Author Topic: Stoker vs Pilot  (Read 3806 times)

Re: Stoker vs Pilot
« Reply #25 on: August 29, 2019, 11:38:33 am »
I once did a fairly long ride (500 milesin 24hrs)on the front at 6ft1,12st with my son 6'5 14st on the back without problems.Exit Stage Left may have a picture.

You two were close enough in size that putting the big bloke on the back would be no trouble and might have been an advantage.

Rod's told me that his son was a student at the time, so they might have been riding the tandem before Rod became the smaller one.

Re: Stoker vs Pilot
« Reply #26 on: August 29, 2019, 12:21:48 pm »
We had ridden tandem together before but not between Peter age 12 and 20 (the year before the 500) and only then in one 100 TT and one 12hr TT and a few 10s. The tandem was designed to as near as possible replicate each riders solo bike position.

Re: Stoker vs Pilot
« Reply #27 on: August 29, 2019, 01:57:49 pm »
That explains why it's not as 'soft' a record as it seems. The Brabbins have held the mixed 24 record for a while as well.

The ladies' record is an interesting one. It might be held by Charlotte and Julian OTP, but they set out to do an Audax performance, and that's reflected in the distance. I remember that they picked up speed towards the end, and their finish TK was packing up as they arrived. Charlotte went ballistic, I've still got the video somewhere. That's a record that's well within reach.

Re: Stoker vs Pilot
« Reply #28 on: August 30, 2019, 07:22:53 am »
I have heard it said that the best stoker is one who doesn't know how to ride a bike, and will therefore not attempt to steer from the back.

Yes and no. Blind persons make excellent stokers since they will always have a neutral behaviour, no matter what happens around the bicycle. Non-blind stokers who don't know how to ride a bike can be dangerous as they can have panic reactions and try to lean the bike on the wrong side, while experienced cyclists are less likely to panic.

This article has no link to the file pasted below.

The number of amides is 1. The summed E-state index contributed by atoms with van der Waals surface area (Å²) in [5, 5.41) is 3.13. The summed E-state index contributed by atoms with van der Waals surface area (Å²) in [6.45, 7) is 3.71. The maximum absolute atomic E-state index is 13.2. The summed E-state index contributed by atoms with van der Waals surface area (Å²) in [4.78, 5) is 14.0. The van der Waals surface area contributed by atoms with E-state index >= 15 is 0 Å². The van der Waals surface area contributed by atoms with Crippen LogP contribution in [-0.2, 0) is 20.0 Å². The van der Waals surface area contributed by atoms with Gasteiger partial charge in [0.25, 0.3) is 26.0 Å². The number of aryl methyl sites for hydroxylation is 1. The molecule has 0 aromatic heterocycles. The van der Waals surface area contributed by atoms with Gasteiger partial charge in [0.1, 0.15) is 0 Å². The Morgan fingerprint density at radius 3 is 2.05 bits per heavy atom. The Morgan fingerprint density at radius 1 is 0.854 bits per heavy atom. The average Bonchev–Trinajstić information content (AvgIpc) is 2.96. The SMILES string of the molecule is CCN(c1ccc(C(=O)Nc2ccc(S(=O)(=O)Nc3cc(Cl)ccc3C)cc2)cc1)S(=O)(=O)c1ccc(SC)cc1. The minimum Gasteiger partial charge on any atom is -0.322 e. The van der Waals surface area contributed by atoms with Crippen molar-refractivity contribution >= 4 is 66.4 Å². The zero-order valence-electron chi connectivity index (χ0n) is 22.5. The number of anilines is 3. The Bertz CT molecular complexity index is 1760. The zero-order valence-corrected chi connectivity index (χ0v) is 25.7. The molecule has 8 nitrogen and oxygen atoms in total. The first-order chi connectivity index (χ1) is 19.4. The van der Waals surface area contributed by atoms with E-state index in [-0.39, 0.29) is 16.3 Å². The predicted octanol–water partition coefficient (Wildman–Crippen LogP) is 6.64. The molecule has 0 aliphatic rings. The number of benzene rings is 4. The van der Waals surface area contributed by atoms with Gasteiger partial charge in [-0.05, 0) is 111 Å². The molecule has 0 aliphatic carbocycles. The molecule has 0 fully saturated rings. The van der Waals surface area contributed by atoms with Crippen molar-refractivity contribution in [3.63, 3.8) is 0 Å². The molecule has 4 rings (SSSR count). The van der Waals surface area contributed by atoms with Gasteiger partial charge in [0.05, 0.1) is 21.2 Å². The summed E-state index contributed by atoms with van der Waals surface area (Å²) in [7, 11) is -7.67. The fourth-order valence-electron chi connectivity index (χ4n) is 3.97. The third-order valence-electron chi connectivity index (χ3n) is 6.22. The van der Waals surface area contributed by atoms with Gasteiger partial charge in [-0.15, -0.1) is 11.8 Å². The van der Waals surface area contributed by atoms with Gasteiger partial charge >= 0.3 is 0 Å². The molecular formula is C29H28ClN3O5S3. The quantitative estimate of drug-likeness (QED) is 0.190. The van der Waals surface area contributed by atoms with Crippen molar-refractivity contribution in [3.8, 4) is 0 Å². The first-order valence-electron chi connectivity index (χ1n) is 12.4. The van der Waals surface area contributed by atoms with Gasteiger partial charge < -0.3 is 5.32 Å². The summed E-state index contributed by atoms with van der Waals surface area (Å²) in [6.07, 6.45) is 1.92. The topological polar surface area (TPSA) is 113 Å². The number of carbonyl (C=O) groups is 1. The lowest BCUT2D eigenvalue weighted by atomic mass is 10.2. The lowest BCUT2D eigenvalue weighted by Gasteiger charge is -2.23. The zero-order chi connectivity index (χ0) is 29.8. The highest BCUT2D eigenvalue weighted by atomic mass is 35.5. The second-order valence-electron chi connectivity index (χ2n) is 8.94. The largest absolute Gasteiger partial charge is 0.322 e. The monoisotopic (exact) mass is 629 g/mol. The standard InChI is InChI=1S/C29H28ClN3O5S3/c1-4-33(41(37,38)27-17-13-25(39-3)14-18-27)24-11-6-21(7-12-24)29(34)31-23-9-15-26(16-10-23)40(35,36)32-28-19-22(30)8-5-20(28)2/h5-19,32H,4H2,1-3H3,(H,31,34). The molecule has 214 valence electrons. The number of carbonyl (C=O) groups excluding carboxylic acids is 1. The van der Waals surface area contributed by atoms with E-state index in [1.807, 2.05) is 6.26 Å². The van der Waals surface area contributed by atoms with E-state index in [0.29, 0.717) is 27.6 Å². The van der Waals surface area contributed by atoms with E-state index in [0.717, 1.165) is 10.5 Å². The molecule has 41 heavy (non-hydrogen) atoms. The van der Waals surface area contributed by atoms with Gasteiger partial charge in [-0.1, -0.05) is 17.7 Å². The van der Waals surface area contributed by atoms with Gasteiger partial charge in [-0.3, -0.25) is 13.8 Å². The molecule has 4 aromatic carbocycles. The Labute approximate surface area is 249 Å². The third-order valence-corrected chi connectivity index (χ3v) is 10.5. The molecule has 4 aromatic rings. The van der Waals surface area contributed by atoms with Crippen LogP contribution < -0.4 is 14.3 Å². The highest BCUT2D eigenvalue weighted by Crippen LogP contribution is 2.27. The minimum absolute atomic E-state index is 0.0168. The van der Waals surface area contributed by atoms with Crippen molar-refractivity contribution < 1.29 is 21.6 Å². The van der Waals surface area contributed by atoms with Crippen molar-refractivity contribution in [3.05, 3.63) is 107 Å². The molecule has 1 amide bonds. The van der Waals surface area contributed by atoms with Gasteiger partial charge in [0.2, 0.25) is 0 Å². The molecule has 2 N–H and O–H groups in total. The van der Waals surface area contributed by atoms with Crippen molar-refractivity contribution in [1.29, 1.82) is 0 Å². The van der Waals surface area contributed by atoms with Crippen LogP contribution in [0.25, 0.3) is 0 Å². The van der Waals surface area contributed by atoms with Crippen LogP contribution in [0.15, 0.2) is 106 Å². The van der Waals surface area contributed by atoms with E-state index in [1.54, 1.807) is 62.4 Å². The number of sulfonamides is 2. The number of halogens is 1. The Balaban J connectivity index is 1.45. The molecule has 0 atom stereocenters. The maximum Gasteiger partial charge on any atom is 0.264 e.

Overall, I would say that the most important thing is mutual trust between pilot and stoker. On our tandem, we have a third brake which is actuated from the rear handlebar. We use this brake only to gently slow down during long descents, never for emergency stopping. Using this brake inappropriately, like during sharp  cornering, would certainly result in a crash.  I (pilot) am perfectly confident that S (stoker) will never use the third brake unless being told to do so. On the other hand, every time I had a tandem ride with someone who wants to try something new, I disconnected the brake cable beforehand.

A

Re: Stoker vs Pilot
« Reply #29 on: August 30, 2019, 09:09:03 am »
That explains why it's not as 'soft' a record as it seems. The Brabbins have held the mixed 24 record for a while as well.

The ladies' record is an interesting one. It might be held by Charlotte and Julian OTP, but they set out to do an Audax performance, and that's reflected in the distance. I remember that they picked up speed towards the end, and their finish TK was packing up as they arrived. Charlotte went ballistic, I've still got the video somewhere. That's a record that's well within reach.

The Brabbins do have the Mixed 24 record with 464 miles, putting just 1.6 miles onto the Boons ride of 1986